Open Data in the Netherlands – BAG

The BAG Viewer (in Beta) allows access to the Basisregistratie Addressen en Gebouwen (BAG) database of addresses and buildings maintained by Kadester, the Dutch organization responsible for national mapping. Information for each structure includes square meters, type of object and age, plus parcel data for each address within a structure.

Open Data in the Netherlands – PDOK

The PDOK Viewer released to the public in September 2013 makes it possible to see all open datasets currently available. To download a dataset, search in the Nationaal Georegister.

(Update 12/1/2019: New PDOC viewer available.)

Mapmakers Extraordinaire!

The jig is up. These are the pros: Axis Maps. Based in (I think) Madison Wisconsin, these guys combine all the technical skills with fantastic design. Much to be learned on their website, including many useful GIS resources, and links to their Indiemapper online map-making site. It appears they also worked with Fortiusone to develop the online map interface for Geocommons.

Update 3/9/2018:  Geocommons appears to be broken, but a description of the map service is here, at Duke.

USGS Vector Maps in GeoPDF

The USGS which calls itself “the nation’s largest water, earth, and biological science and civilian mapping agency” yesterday announced the availability of free vectorized topographic maps for the US in GeoPDF  format.  Details are on their Digital Map home page.  Raster images of topographic maps have been available in GeoPDF form for some time, but the new series will include vector “layers” which can be switched on and off – contours, water, transportation, labels, etc. … just like a real GIS, but much easier to share.  So far, only Arizona is available from the USGS, but much more will be released this year.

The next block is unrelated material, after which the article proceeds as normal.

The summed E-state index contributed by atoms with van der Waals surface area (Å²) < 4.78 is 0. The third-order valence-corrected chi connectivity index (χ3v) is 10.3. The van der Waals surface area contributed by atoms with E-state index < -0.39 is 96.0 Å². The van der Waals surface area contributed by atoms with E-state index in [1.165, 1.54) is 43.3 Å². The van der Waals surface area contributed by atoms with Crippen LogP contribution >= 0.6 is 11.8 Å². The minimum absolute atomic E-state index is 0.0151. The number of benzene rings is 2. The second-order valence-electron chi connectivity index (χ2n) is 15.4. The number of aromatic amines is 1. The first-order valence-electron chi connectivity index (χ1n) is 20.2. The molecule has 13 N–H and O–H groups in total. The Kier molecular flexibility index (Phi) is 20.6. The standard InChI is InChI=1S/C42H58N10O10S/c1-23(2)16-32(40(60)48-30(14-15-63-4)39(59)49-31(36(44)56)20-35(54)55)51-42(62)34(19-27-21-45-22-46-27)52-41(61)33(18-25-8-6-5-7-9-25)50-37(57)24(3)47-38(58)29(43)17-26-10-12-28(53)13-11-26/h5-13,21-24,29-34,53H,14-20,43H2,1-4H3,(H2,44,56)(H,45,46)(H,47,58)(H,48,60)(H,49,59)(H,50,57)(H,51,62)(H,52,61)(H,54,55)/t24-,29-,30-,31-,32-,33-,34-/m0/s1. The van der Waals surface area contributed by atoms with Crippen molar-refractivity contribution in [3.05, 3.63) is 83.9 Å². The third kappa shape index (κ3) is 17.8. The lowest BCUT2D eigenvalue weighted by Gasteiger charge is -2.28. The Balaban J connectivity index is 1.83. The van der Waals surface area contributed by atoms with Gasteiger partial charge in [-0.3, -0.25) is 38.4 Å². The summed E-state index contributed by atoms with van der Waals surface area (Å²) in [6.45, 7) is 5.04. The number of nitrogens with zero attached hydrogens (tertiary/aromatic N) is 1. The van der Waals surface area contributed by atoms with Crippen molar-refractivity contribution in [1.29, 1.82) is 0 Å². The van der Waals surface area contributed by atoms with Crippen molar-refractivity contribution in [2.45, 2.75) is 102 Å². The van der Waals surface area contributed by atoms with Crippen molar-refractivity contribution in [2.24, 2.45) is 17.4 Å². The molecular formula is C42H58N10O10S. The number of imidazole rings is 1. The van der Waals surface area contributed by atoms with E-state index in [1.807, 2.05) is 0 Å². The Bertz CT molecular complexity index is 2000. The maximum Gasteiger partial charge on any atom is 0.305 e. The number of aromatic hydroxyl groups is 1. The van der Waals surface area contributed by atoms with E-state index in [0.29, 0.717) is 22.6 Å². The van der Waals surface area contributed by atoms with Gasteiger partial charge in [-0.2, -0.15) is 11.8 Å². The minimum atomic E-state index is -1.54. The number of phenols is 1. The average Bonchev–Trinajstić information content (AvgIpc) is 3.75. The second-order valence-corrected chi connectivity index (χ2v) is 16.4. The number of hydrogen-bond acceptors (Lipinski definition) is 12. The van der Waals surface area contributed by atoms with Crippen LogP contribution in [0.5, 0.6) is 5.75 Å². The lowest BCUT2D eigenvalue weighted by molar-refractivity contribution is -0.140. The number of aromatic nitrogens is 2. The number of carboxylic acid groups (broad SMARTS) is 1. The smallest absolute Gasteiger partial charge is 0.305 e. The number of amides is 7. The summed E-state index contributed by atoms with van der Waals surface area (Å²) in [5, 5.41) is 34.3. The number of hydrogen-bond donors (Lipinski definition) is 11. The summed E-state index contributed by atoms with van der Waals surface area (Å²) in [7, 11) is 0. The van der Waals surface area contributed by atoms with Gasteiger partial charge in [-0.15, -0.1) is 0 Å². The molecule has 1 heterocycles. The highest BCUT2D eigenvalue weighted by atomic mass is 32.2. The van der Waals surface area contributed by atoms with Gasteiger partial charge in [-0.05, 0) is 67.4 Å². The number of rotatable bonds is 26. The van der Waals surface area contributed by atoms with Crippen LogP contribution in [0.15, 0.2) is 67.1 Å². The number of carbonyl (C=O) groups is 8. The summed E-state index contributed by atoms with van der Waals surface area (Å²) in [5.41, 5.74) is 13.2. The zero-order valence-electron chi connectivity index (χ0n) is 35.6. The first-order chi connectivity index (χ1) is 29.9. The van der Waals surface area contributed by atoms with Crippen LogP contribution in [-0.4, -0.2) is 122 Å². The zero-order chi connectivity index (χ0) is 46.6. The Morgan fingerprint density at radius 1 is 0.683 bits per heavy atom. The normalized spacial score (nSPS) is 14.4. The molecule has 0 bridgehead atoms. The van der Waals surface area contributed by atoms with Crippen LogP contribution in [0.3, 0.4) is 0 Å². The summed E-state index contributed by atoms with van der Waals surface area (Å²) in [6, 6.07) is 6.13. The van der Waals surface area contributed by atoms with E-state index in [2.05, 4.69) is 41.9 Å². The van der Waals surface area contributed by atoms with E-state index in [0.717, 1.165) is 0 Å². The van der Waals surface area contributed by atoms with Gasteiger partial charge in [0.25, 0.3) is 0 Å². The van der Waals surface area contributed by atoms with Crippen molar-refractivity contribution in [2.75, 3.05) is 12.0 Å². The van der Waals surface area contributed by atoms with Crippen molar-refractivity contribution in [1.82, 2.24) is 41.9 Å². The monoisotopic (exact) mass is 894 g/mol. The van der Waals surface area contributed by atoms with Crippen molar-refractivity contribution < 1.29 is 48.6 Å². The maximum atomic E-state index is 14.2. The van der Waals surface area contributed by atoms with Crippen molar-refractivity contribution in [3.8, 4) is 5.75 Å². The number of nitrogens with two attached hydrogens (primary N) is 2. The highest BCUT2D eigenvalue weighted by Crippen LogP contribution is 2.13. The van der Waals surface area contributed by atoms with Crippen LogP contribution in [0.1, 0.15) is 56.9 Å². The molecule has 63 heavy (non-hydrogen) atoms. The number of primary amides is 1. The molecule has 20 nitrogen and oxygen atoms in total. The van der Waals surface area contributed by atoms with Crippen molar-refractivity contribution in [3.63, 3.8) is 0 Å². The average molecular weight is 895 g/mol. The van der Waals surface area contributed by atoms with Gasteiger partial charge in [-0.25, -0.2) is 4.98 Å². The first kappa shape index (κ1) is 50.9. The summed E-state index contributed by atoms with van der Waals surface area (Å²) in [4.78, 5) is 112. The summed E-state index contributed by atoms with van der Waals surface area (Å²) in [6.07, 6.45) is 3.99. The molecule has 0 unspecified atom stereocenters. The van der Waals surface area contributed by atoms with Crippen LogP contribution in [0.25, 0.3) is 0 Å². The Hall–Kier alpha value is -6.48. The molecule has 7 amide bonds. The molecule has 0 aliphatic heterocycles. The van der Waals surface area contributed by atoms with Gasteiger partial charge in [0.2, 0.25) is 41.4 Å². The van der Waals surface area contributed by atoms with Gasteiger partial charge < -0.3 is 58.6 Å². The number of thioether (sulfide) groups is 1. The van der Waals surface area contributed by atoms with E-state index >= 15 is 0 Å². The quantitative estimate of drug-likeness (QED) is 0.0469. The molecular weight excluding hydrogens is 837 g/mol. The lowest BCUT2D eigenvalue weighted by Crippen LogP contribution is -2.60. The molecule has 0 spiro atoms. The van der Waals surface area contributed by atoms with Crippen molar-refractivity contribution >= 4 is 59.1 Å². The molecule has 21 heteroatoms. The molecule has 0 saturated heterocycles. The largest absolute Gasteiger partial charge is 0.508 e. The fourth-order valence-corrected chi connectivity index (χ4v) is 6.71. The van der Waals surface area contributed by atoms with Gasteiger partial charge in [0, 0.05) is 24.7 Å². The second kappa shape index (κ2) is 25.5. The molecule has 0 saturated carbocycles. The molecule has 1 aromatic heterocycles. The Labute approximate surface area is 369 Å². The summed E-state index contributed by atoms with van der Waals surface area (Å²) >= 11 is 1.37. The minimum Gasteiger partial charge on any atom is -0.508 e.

The GeoPDF reading software (TerraGo Desktop) can be download free from the developer, TerraGo Technologies.  It is essentially a toolbar which is added to Adobe Reader which makes it possible to see the layers, to do a few spatial calculations (distance and area), and with a single click, hop into Google Maps.   This is a fascinating development for the GIS world.  Late last year ESRI announced an extension for ArcGIS 9.3 for exporting to GeoPDF.  The US government is embracing GeoPDF in a big way, so little TerraGo will probably go a long way.  After three venture-capital financing rounds will they go public, or be gulped by Google?  Could we be looking at the ultimate Google/GIS Mashup?  More later.

Update 30/6/2018: TerraGo has expanded and developed new products and remains independent.  Interesting:  TerraGo Magic